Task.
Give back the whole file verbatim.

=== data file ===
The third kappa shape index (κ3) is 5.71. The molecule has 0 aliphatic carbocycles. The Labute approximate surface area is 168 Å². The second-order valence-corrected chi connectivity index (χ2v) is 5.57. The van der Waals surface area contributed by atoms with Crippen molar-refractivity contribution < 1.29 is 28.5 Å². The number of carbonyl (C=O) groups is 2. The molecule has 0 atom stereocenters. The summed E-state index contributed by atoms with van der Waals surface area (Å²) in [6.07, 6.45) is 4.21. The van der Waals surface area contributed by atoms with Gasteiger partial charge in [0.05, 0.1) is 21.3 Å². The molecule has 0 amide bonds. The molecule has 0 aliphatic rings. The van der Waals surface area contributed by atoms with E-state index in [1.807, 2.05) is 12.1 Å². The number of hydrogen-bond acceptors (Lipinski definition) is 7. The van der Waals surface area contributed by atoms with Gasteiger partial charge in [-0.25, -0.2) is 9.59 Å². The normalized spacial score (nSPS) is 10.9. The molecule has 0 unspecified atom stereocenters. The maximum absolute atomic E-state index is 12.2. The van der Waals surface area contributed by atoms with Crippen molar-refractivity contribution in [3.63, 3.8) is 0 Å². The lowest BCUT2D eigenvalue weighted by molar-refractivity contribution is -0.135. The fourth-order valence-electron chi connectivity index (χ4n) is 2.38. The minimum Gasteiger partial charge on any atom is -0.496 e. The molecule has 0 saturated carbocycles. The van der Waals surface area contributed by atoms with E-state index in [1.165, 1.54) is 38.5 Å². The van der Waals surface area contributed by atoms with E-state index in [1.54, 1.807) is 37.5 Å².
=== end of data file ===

The third kappa shape index (κ3) is 5.71. The molecule has 0 aliphatic carbocycles. The Labute approximate surface area is 168 Å². The second-order valence-corrected chi connectivity index (χ2v) is 5.57. The van der Waals surface area contributed by atoms with Crippen molar-refractivity contribution < 1.29 is 28.5 Å². The number of carbonyl (C=O) groups is 2. The molecule has 0 atom stereocenters. The summed E-state index contributed by atoms with van der Waals surface area (Å²) in [6.07, 6.45) is 4.21. The van der Waals surface area contributed by atoms with Gasteiger partial charge in [0.05, 0.1) is 21.3 Å². The molecule has 0 amide bonds. The molecule has 0 aliphatic rings. The van der Waals surface area contributed by atoms with E-state index in [1.807, 2.05) is 12.1 Å². The number of hydrogen-bond acceptors (Lipinski definition) is 7. The van der Waals surface area contributed by atoms with Gasteiger partial charge in [-0.25, -0.2) is 9.59 Å². The normalized spacial score (nSPS) is 10.9. The molecule has 0 unspecified atom stereocenters. The maximum absolute atomic E-state index is 12.2. The van der Waals surface area contributed by atoms with Crippen molar-refractivity contribution in [3.63, 3.8) is 0 Å². The lowest BCUT2D eigenvalue weighted by molar-refractivity contribution is -0.135. The fourth-order valence-electron chi connectivity index (χ4n) is 2.38. The minimum Gasteiger partial charge on any atom is -0.496 e. The molecule has 0 saturated carbocycles. The van der Waals surface area contributed by atoms with E-state index in [1.165, 1.54) is 38.5 Å². The van der Waals surface area contributed by atoms with E-state index in [1.54, 1.807) is 37.5 Å².